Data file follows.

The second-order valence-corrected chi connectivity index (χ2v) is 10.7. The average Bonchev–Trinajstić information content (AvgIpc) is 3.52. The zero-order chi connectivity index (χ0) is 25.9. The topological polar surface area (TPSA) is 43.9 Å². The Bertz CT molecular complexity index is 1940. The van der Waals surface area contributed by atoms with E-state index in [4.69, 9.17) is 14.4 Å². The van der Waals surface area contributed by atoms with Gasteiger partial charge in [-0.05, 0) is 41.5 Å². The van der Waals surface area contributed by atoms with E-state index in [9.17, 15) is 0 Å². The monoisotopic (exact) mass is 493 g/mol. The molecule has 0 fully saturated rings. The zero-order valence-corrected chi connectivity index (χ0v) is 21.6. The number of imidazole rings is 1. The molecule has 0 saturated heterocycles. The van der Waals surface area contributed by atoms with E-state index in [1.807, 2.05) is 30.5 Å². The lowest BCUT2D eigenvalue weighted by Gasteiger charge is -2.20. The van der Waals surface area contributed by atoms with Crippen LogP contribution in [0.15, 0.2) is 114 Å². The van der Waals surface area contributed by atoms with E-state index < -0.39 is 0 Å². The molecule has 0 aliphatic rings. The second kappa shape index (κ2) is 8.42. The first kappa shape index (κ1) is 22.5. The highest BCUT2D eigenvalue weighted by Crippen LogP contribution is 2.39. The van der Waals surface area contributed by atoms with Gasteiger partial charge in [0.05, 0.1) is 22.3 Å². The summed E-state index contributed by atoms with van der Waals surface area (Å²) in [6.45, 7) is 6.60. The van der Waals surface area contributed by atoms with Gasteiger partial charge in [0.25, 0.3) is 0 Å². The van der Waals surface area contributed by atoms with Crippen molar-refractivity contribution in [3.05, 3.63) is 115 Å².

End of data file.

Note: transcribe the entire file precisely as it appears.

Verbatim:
The second-order valence-corrected chi connectivity index (χ2v) is 10.7. The average Bonchev–Trinajstić information content (AvgIpc) is 3.52. The zero-order chi connectivity index (χ0) is 25.9. The topological polar surface area (TPSA) is 43.9 Å². The Bertz CT molecular complexity index is 1940. The van der Waals surface area contributed by atoms with E-state index in [4.69, 9.17) is 14.4 Å². The van der Waals surface area contributed by atoms with Gasteiger partial charge in [-0.05, 0) is 41.5 Å². The van der Waals surface area contributed by atoms with E-state index in [9.17, 15) is 0 Å². The monoisotopic (exact) mass is 493 g/mol. The molecule has 0 fully saturated rings. The zero-order valence-corrected chi connectivity index (χ0v) is 21.6. The number of imidazole rings is 1. The molecule has 0 saturated heterocycles. The van der Waals surface area contributed by atoms with E-state index in [1.807, 2.05) is 30.5 Å². The lowest BCUT2D eigenvalue weighted by Gasteiger charge is -2.20. The van der Waals surface area contributed by atoms with Crippen LogP contribution in [0.15, 0.2) is 114 Å². The van der Waals surface area contributed by atoms with E-state index < -0.39 is 0 Å². The molecule has 0 aliphatic rings. The second kappa shape index (κ2) is 8.42. The first kappa shape index (κ1) is 22.5. The highest BCUT2D eigenvalue weighted by Crippen LogP contribution is 2.39. The van der Waals surface area contributed by atoms with Gasteiger partial charge in [0.05, 0.1) is 22.3 Å². The summed E-state index contributed by atoms with van der Waals surface area (Å²) in [6.45, 7) is 6.60. The van der Waals surface area contributed by atoms with Gasteiger partial charge in [0.25, 0.3) is 0 Å². The van der Waals surface area contributed by atoms with Crippen molar-refractivity contribution in [3.05, 3.63) is 115 Å².